The news regarding the US economy has been very good lately. Our job market has recovered, and by and large, from the covid virus, defying predictions that predicted permanent “scars” from pandemic disruption. Inflation has fallen, and it has fallen faster than any other major developed economy. At the same time, economic problems seem to be spreading abroad, especially in China, where the end of the “genetic zero” policy has not led to the expected recovery in the economy.
Probably inevitably, lately I sensed a change of heart in the way the United States sees itself in the world. America’s Victory – We’re Number One! – He returns to the charge. As always, we must curb enthusiasm. Our place in the world is never as good or bad as popular wisdom claims at any time. The downside to bragging too much about our relative scores is that we may not learn from the things other countries do better.
I say this as someone who has seen us go through many ups and downs on this front. We have gone through the frenzy of “Dawn of America” in the mid-1980s, followed by the bleak mood of the early 1990s: “The Cold War is over, Japan wins.” Then came the wave of victory in the late 1980s, when the United States temporarily took the lead in making profits from the Internet, then it retreated as other countries entered the Internet as well, and the productivity gains brought by technology were dissipated, and we entered the global financial crisis, and China emerged as a strong economic competitor.
Now boasting has returned, with a particular focus on ruining Europe’s economic outcomes. For example, I’ve seen expectant media say more things like, “The US economy is roughly twice the size of the Eurozone. In 2008 it was about the same,” as can be read in a graph of The Wall Street Journal.
Not exactly a false claim, but very misleading. It is true that in 2008 the dollar value of GDP was only 4% higher than in the Eurozone – while in 2022 the US dollar value of GDP was 81% higher. But most of this growing disparity reflects the depreciation of the euro relative to the dollar in the currency markets, not actual differences in economic growth. And as any international economist can tell you, a strong currency is nowhere near as strong as a strong economy.
When measured in purchasing power parity, that is, after adjusting for differences in the cost of living, the US economy was 15% larger than that of the eurozone in 2008; Now the percentage has increased to 31%. The difference in growth is still significant, but the gap is not as large as the dollar numbers might imply. And roughly half of the performance gap that still exists if you look at the right numbers simply reflects demographics. (Demographics, by the way, is a very important factor when comparing the economic performance of the United States to that of Japan, whose working-age population is rapidly declining.) The working-age population in the United States has increased by nearly 6% since 2008, while the population in the eurozone has declined by more than 1%. Adjusting for differences in the growth rate of the respective populations still leaves Europe a relatively underperformer, enough to be significant and require an explanation, but not enough to justify the doomsday rhetoric some Americans have.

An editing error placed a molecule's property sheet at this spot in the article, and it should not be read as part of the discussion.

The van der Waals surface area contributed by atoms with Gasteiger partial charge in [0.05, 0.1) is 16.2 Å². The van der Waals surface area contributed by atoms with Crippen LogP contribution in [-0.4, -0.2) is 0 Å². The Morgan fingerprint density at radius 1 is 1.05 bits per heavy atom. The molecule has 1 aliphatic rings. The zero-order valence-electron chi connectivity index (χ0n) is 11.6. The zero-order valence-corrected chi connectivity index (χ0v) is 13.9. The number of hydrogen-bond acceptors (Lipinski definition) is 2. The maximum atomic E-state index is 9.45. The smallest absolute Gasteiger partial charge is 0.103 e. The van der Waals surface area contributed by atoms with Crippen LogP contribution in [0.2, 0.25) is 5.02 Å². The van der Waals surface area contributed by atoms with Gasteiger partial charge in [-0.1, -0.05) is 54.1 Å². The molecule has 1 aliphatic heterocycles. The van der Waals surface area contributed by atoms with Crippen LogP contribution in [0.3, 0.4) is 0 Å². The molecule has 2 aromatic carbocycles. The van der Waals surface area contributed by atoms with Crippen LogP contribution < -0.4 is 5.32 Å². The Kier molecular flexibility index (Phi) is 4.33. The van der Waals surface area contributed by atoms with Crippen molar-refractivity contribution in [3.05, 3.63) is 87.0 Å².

Put it this way: If we just compare the dollar value of GDP in the US and Europe, the actual difference in economic performance is likely to be overstated by as much as 10 times.
My conclusion is that all modern economies have roughly the same level of technology. They are also capable of doing extraordinary things when they set their minds to it. Have you noticed how quickly Pennsylvania was able to reopen I-95 after part of this essential highway collapsed? But our societies often make different decisions. Some of these decisions are just decisions for which there is not necessarily a right answer. For example, one of the reasons European countries tend to have a GDP per person Inferior to their workers is that their workers have many vacations. We have more things, they have more time. There is nothing written about tastes and all that.
However, there are other areas in which some countries are almost certainly at fault. Perhaps it reflects the lower growth rate in EuropeIn part, a lack of flexibility and resistance to innovation. On the other hand, Americans should be asking why we seem to be worse at building livable cities or, for one important aspect of life, not dying: life expectancy was much lower than in comparable countries even before coronavirus.
The point is that developed countries are, in important ways, laboratories of economic and social policy: no one is better at everything, and we can learn a lot by looking at the things other countries seem to do better than we do. However, Americans have always had a hard time learning from the experiences of other countries. A return to economic victory will reinforce this isolationist trend, especially if we get rid of the numbers that greatly inflate our relative results. The US economy has been doing well lately, but we must not let success go to our heads.
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